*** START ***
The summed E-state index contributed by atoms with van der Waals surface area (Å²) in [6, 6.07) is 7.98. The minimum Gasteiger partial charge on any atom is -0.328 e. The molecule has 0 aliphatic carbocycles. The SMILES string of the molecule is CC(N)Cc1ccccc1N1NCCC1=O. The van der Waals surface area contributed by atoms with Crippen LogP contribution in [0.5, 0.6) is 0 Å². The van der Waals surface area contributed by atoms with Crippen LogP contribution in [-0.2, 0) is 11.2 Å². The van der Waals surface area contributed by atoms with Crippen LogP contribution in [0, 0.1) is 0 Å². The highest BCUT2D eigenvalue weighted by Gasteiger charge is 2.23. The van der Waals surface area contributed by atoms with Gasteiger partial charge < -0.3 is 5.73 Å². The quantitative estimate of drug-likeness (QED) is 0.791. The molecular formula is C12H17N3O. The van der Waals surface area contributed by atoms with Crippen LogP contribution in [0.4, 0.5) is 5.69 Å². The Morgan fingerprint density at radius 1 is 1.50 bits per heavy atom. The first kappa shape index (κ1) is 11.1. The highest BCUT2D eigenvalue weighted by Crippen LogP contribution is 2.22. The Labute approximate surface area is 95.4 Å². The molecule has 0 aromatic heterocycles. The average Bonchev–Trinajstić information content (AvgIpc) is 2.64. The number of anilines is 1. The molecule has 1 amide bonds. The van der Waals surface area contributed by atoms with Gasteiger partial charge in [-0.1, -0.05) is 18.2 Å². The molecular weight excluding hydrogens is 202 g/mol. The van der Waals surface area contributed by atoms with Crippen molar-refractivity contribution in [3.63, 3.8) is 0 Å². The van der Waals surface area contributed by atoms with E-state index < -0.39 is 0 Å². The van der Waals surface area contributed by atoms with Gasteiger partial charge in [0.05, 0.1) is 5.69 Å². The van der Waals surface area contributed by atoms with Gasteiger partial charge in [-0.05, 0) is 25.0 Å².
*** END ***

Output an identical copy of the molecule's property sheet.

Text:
The summed E-state index contributed by atoms with van der Waals surface area (Å²) in [6, 6.07) is 7.98. The minimum Gasteiger partial charge on any atom is -0.328 e. The molecule has 0 aliphatic carbocycles. The SMILES string of the molecule is CC(N)Cc1ccccc1N1NCCC1=O. The van der Waals surface area contributed by atoms with Crippen LogP contribution in [0.5, 0.6) is 0 Å². The van der Waals surface area contributed by atoms with Crippen LogP contribution in [-0.2, 0) is 11.2 Å². The van der Waals surface area contributed by atoms with Crippen LogP contribution in [0, 0.1) is 0 Å². The highest BCUT2D eigenvalue weighted by Gasteiger charge is 2.23. The van der Waals surface area contributed by atoms with Gasteiger partial charge < -0.3 is 5.73 Å². The quantitative estimate of drug-likeness (QED) is 0.791. The molecular formula is C12H17N3O. The van der Waals surface area contributed by atoms with Crippen LogP contribution in [0.4, 0.5) is 5.69 Å². The Morgan fingerprint density at radius 1 is 1.50 bits per heavy atom. The first kappa shape index (κ1) is 11.1. The highest BCUT2D eigenvalue weighted by Crippen LogP contribution is 2.22. The Labute approximate surface area is 95.4 Å². The molecule has 0 aromatic heterocycles. The average Bonchev–Trinajstić information content (AvgIpc) is 2.64. The number of anilines is 1. The molecule has 1 amide bonds. The van der Waals surface area contributed by atoms with Gasteiger partial charge in [-0.1, -0.05) is 18.2 Å². The molecular weight excluding hydrogens is 202 g/mol. The van der Waals surface area contributed by atoms with Crippen molar-refractivity contribution in [3.63, 3.8) is 0 Å². The van der Waals surface area contributed by atoms with E-state index < -0.39 is 0 Å². The van der Waals surface area contributed by atoms with Gasteiger partial charge in [0.05, 0.1) is 5.69 Å². The van der Waals surface area contributed by atoms with Gasteiger partial charge in [-0.05, 0) is 25.0 Å².